Sierra Leone: flaunting statistics could further marginalise mental health care provision
Recently I noted an article in the online ThinkAfricaPress which highlights the problem of inadequate mental health care provision in Sierra Leone, West Africa.
As is usual with mental illness and mental health care, the article started with the many problems bedeviling this aspect of population- level health care delivery.
Sierra Leone no less, has a unique story of its own- A war that lasted 10 years, leaving a significant percentage of its 6 million population severely traumatised and in need of scant available psychiatric/Psychological interventions.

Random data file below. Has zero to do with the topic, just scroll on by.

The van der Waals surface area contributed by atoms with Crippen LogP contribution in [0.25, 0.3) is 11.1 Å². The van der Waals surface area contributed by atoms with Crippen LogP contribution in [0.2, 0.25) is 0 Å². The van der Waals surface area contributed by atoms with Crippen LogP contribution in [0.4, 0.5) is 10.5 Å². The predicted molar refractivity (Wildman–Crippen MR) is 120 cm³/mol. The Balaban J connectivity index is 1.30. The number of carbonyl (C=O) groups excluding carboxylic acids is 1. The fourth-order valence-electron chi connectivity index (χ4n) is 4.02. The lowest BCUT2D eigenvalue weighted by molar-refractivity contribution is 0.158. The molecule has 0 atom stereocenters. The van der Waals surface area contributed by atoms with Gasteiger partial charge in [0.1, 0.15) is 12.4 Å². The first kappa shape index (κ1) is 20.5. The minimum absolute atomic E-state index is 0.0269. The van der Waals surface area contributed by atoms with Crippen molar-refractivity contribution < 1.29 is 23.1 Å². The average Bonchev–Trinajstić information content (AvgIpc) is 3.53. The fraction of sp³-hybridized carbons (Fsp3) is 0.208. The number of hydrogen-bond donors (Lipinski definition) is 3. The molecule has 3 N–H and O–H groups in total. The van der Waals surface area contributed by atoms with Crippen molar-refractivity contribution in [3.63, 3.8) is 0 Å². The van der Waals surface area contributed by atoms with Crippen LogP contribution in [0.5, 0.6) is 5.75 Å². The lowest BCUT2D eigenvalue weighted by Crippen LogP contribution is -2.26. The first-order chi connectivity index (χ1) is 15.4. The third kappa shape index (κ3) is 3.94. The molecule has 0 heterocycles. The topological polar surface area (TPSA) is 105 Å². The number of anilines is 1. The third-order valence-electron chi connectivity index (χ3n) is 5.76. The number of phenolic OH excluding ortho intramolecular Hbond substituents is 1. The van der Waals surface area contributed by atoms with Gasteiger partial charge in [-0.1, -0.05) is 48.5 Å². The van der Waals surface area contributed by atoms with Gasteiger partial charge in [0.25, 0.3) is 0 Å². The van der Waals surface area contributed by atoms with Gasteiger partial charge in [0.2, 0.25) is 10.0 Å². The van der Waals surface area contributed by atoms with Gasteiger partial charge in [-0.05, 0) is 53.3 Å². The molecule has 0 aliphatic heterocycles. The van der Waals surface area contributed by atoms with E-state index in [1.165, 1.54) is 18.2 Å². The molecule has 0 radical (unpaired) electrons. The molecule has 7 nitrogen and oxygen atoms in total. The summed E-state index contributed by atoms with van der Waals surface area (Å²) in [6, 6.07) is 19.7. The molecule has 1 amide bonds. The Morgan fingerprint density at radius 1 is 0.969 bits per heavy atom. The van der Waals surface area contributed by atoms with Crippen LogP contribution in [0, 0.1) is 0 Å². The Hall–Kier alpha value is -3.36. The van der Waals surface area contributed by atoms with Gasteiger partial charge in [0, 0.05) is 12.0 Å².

'A country with one retired psychiatrist' is the way stories written about Sierra Leone and mental health care provision typically begin.
Whilst it is true that Sierra Leone's weak health system, Its serious lack of mental health workers, and stigma attached to mental illness compounds the problem, steps have been taken- as highlighted by the article- to address issues around education, advocacy, clinical intervention and proper signposting.
Alas, stories such as that of the Enabling Access to Mental Health in Sierra Leone tend to be less eye catching, and so is inserted further down the page, and in considerably less detail than stories detailing the stigma and erroneous beliefs sorrounding mental illness.
The problem with constantly sensationalising dismal statistics ahead of solutions, is that it could serve to further marginalise the problem, with the unintended consequence of worsening stigma.
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